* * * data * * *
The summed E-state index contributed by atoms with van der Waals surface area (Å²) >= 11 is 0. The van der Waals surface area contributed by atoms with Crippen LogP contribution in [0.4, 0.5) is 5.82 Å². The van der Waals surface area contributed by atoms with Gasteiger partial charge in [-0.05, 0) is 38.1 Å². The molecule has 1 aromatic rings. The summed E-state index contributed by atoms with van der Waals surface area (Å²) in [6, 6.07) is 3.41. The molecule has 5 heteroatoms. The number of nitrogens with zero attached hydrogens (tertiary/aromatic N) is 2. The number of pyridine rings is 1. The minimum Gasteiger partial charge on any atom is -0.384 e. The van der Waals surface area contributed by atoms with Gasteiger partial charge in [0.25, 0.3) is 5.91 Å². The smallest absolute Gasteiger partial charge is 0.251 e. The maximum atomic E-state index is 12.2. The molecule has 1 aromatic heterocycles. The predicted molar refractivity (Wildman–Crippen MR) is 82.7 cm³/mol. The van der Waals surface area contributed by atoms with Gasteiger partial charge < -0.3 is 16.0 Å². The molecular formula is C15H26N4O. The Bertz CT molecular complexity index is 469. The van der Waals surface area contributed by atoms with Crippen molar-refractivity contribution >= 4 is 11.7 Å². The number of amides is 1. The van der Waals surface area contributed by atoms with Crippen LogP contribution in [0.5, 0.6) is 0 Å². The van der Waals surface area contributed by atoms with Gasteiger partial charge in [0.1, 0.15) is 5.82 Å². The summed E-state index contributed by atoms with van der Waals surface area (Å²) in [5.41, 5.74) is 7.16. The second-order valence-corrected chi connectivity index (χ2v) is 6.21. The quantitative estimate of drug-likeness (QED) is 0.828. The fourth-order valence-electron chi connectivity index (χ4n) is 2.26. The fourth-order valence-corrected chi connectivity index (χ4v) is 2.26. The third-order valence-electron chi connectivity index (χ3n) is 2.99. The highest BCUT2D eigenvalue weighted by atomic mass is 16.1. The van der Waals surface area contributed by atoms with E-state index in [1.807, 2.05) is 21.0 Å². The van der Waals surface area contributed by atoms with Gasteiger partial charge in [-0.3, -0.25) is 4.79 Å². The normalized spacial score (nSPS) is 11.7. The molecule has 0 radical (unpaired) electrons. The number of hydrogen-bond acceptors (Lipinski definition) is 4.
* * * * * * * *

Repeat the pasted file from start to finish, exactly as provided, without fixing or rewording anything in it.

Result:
The summed E-state index contributed by atoms with van der Waals surface area (Å²) >= 11 is 0. The van der Waals surface area contributed by atoms with Crippen LogP contribution in [0.4, 0.5) is 5.82 Å². The van der Waals surface area contributed by atoms with Gasteiger partial charge in [-0.05, 0) is 38.1 Å². The molecule has 1 aromatic rings. The summed E-state index contributed by atoms with van der Waals surface area (Å²) in [6, 6.07) is 3.41. The molecule has 5 heteroatoms. The number of nitrogens with zero attached hydrogens (tertiary/aromatic N) is 2. The number of pyridine rings is 1. The minimum Gasteiger partial charge on any atom is -0.384 e. The van der Waals surface area contributed by atoms with Gasteiger partial charge in [0.25, 0.3) is 5.91 Å². The smallest absolute Gasteiger partial charge is 0.251 e. The maximum atomic E-state index is 12.2. The molecule has 1 aromatic heterocycles. The predicted molar refractivity (Wildman–Crippen MR) is 82.7 cm³/mol. The van der Waals surface area contributed by atoms with Gasteiger partial charge < -0.3 is 16.0 Å². The molecular formula is C15H26N4O. The Bertz CT molecular complexity index is 469. The van der Waals surface area contributed by atoms with Crippen molar-refractivity contribution >= 4 is 11.7 Å². The number of amides is 1. The van der Waals surface area contributed by atoms with Crippen LogP contribution in [0.5, 0.6) is 0 Å². The van der Waals surface area contributed by atoms with Gasteiger partial charge in [0.1, 0.15) is 5.82 Å². The summed E-state index contributed by atoms with van der Waals surface area (Å²) in [5.41, 5.74) is 7.16. The second-order valence-corrected chi connectivity index (χ2v) is 6.21. The quantitative estimate of drug-likeness (QED) is 0.828. The fourth-order valence-electron chi connectivity index (χ4n) is 2.26. The fourth-order valence-corrected chi connectivity index (χ4v) is 2.26. The third-order valence-electron chi connectivity index (χ3n) is 2.99. The highest BCUT2D eigenvalue weighted by atomic mass is 16.1. The van der Waals surface area contributed by atoms with E-state index in [1.807, 2.05) is 21.0 Å². The van der Waals surface area contributed by atoms with Gasteiger partial charge in [-0.3, -0.25) is 4.79 Å². The normalized spacial score (nSPS) is 11.7. The molecule has 0 radical (unpaired) electrons. The number of hydrogen-bond acceptors (Lipinski definition) is 4.